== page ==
By Gary Engler
Jul 8, 2015
Is imagining a better economic/political system a necessary step in making it happen?
To answer this important question it is helpful to consider its antithesis: Is it possible that a different system could be built without people first imagining it?
Seems far-fetched, given that most everything humans build is first envisaged and then planned.
Unless, of course, one believes that "building" an economic system is beyond our capability because the economy is ordained by a supreme being or is simply part of nature, like life itself.
Given how our current crony capitalism is leading a warming, war-weary world to more income inequality and environmental devastation, our very survival depends on neither of these propositions being true. We’re cooked, literally, if the way things are is the way things will continue to be.
So, for those of us who believe human beings are in control of our own destiny, or at least the rules that govern our economy and politics, it is time to come together and imagine a better system, one that promotes environmental sustainability, equality and international cooperation.
The way to begin is by identifying the most critical issues we face then think about how our current system makes those problems worse or prevents us from dealing with them.
Environmental degradation (including global warming), war, inequality and the lack of sustainable development are four key problems the global community currently faces. What is the relationship between our current economic/political system and these critical issues?
It seems impossible to deny, at least for any reality-based thinker, that our current global capitalist economic/political system has created, and prevents us from fixing, the mess we are in.
Primarily this is due to the powerful private profit engine of capitalism, which in turn incentivizes the externalization/socialization of as many costs as possible. The owners of capital are driven to make ever greater profits -- the system rewards those who do and punishes those who don't -- which of course leads the profit seeker to reduce costs in any way possible. To survive, capitalists must try to avoid paying for the negative consequences of whatever is the source of their profits, be it the instruments of war, environmental destruction, global warming, over-consumption or an unhealthy food system.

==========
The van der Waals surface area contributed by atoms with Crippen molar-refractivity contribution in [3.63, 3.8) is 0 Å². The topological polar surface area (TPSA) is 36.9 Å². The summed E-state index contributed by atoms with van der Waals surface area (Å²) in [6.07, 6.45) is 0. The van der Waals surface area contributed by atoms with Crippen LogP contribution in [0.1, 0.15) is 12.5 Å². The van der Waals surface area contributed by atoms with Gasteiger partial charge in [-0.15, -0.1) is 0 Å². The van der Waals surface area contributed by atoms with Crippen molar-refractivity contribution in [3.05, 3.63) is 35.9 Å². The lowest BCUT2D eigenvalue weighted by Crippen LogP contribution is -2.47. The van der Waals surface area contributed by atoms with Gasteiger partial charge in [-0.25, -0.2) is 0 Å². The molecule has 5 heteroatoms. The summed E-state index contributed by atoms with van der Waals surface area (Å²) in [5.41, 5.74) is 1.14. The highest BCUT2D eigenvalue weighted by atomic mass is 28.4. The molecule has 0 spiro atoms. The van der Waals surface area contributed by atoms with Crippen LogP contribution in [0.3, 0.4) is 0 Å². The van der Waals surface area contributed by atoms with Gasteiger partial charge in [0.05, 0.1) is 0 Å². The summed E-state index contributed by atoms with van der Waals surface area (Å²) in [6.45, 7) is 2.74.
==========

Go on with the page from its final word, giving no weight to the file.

Protecting and maximizing profit gives capitalists an incentive to deny the ill effects of their products, to fund global warming deniers and to promote war. The potential for governments to pass laws that may negatively affect profits is an incentive for capitalists to do whatever it takes to make sure the political system works in their narrow, immediate interests. This is the source of what some defenders of an abstract, idealized capitalism call cronyism, but which is, in fact, a logical outcome of a system that promotes greed and private profit.
Our current reality is an economic/political arrangement that is run by and for the richest people in the world. Effectively it is an oligarchical system of one dollar, one vote; certainly not a democracy based on one person, one vote.
Given where the status quo is leading us and the best estimates of scientists about how quickly we will get there, we need to change and fast.
But what sort of economic/political system can be imagined and then built that will save us from global warming, other forms of environmental disaster and growing inequality; one that can come about relatively peacefully so that weapons of mass destruction are turned into ploughshares rather than destroy the planet?
For change to happen peacefully it must be popular, supported by most people around the world. That, in turn, means the new system must ultimately be more democratic, because the most popular system is one in which most people feel they have a stake.
Certainly the new system we imagine must get rid of the perverse incentives that result in war, the devastation of our environment and inequality. Instead it must encourage environmental stewardship, cooperation and equality, both of responsibility and power. These must become foundational principles of our economy as well as our political system on the local, national, international and personal level.
But this imagined system must be achievable, because it is worse than pointless to dream about something that cannot happen, it is a waste of time we do not have. And to be achievable this new system must be something that can be built by the people who are currently, or soon to be, alive.
A very tall order, indeed, but whatever the details of this new system of economic and political democracy, millions of us need to soon begin imagining it.
Gary Engler is a Canadian journalist, novelist (The Year We Became Us) and co-author of the recently released New Commune-ist Manifesto — Workers of the World It Really is Time to Unite (www.newcommuneist.com). He is currently working on the first great hockey novel titled Puck Hogs.